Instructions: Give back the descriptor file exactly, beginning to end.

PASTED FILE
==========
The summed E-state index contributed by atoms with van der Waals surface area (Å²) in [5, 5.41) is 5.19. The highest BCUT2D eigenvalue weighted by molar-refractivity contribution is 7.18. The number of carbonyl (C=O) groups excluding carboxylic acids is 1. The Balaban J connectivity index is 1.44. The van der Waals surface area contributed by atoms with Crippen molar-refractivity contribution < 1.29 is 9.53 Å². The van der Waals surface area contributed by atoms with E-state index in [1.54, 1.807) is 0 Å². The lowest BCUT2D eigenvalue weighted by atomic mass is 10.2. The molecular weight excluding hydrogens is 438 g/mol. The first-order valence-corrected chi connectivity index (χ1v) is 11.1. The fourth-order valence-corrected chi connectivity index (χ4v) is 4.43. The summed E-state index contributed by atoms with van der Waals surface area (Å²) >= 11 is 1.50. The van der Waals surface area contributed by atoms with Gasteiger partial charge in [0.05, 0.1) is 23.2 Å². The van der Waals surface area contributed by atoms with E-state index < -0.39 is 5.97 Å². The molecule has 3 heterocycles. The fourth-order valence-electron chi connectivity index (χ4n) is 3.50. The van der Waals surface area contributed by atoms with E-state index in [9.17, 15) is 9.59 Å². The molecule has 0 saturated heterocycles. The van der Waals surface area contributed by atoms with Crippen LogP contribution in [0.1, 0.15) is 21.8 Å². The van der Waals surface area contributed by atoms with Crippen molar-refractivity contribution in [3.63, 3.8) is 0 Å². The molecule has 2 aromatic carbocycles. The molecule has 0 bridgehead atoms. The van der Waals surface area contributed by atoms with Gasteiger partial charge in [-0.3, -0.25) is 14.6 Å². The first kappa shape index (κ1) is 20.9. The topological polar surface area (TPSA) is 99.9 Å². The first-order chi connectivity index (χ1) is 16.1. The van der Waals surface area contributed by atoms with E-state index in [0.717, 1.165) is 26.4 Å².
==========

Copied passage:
The summed E-state index contributed by atoms with van der Waals surface area (Å²) in [5, 5.41) is 5.19. The highest BCUT2D eigenvalue weighted by molar-refractivity contribution is 7.18. The number of carbonyl (C=O) groups excluding carboxylic acids is 1. The Balaban J connectivity index is 1.44. The van der Waals surface area contributed by atoms with Crippen molar-refractivity contribution < 1.29 is 9.53 Å². The van der Waals surface area contributed by atoms with E-state index in [1.54, 1.807) is 0 Å². The lowest BCUT2D eigenvalue weighted by atomic mass is 10.2. The molecular weight excluding hydrogens is 438 g/mol. The first-order valence-corrected chi connectivity index (χ1v) is 11.1. The fourth-order valence-corrected chi connectivity index (χ4v) is 4.43. The summed E-state index contributed by atoms with van der Waals surface area (Å²) >= 11 is 1.50. The van der Waals surface area contributed by atoms with Gasteiger partial charge in [0.05, 0.1) is 23.2 Å². The van der Waals surface area contributed by atoms with E-state index < -0.39 is 5.97 Å². The molecule has 3 heterocycles. The fourth-order valence-electron chi connectivity index (χ4n) is 3.50. The van der Waals surface area contributed by atoms with E-state index in [9.17, 15) is 9.59 Å². The molecule has 0 saturated heterocycles. The van der Waals surface area contributed by atoms with Crippen LogP contribution in [0.1, 0.15) is 21.8 Å². The van der Waals surface area contributed by atoms with Crippen molar-refractivity contribution in [3.63, 3.8) is 0 Å². The molecule has 2 aromatic carbocycles. The molecule has 0 bridgehead atoms. The van der Waals surface area contributed by atoms with Gasteiger partial charge in [-0.3, -0.25) is 14.6 Å². The first kappa shape index (κ1) is 20.9. The topological polar surface area (TPSA) is 99.9 Å². The first-order chi connectivity index (χ1) is 16.1. The van der Waals surface area contributed by atoms with E-state index in [0.717, 1.165) is 26.4 Å².